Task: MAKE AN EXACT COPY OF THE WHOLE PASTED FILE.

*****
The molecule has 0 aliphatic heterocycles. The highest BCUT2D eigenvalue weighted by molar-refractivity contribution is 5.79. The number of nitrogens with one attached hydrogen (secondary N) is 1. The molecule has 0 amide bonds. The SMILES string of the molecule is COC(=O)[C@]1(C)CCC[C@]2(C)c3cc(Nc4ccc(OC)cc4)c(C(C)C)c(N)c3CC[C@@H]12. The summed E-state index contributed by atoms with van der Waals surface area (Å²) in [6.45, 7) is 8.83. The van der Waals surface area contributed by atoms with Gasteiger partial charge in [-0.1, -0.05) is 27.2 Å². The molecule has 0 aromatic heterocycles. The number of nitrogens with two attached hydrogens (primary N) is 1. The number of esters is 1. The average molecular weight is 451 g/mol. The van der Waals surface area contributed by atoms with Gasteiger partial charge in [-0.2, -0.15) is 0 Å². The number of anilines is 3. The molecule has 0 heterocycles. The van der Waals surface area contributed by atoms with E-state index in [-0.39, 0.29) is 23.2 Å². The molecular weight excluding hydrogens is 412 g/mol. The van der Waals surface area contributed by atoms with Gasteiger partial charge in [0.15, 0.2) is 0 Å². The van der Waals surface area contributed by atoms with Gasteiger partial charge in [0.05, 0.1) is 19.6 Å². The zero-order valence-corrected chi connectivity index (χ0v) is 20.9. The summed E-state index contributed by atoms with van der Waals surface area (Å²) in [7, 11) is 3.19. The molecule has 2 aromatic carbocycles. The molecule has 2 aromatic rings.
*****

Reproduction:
The molecule has 0 aliphatic heterocycles. The highest BCUT2D eigenvalue weighted by molar-refractivity contribution is 5.79. The number of nitrogens with one attached hydrogen (secondary N) is 1. The molecule has 0 amide bonds. The SMILES string of the molecule is COC(=O)[C@]1(C)CCC[C@]2(C)c3cc(Nc4ccc(OC)cc4)c(C(C)C)c(N)c3CC[C@@H]12. The summed E-state index contributed by atoms with van der Waals surface area (Å²) in [6.45, 7) is 8.83. The van der Waals surface area contributed by atoms with Gasteiger partial charge in [-0.1, -0.05) is 27.2 Å². The molecule has 0 aromatic heterocycles. The number of nitrogens with two attached hydrogens (primary N) is 1. The number of esters is 1. The average molecular weight is 451 g/mol. The van der Waals surface area contributed by atoms with Gasteiger partial charge in [-0.2, -0.15) is 0 Å². The number of anilines is 3. The molecule has 0 heterocycles. The van der Waals surface area contributed by atoms with E-state index in [-0.39, 0.29) is 23.2 Å². The molecular weight excluding hydrogens is 412 g/mol. The van der Waals surface area contributed by atoms with Gasteiger partial charge in [0.15, 0.2) is 0 Å². The van der Waals surface area contributed by atoms with Gasteiger partial charge in [0.05, 0.1) is 19.6 Å². The zero-order valence-corrected chi connectivity index (χ0v) is 20.9. The summed E-state index contributed by atoms with van der Waals surface area (Å²) in [7, 11) is 3.19. The molecule has 2 aromatic carbocycles. The molecule has 2 aromatic rings.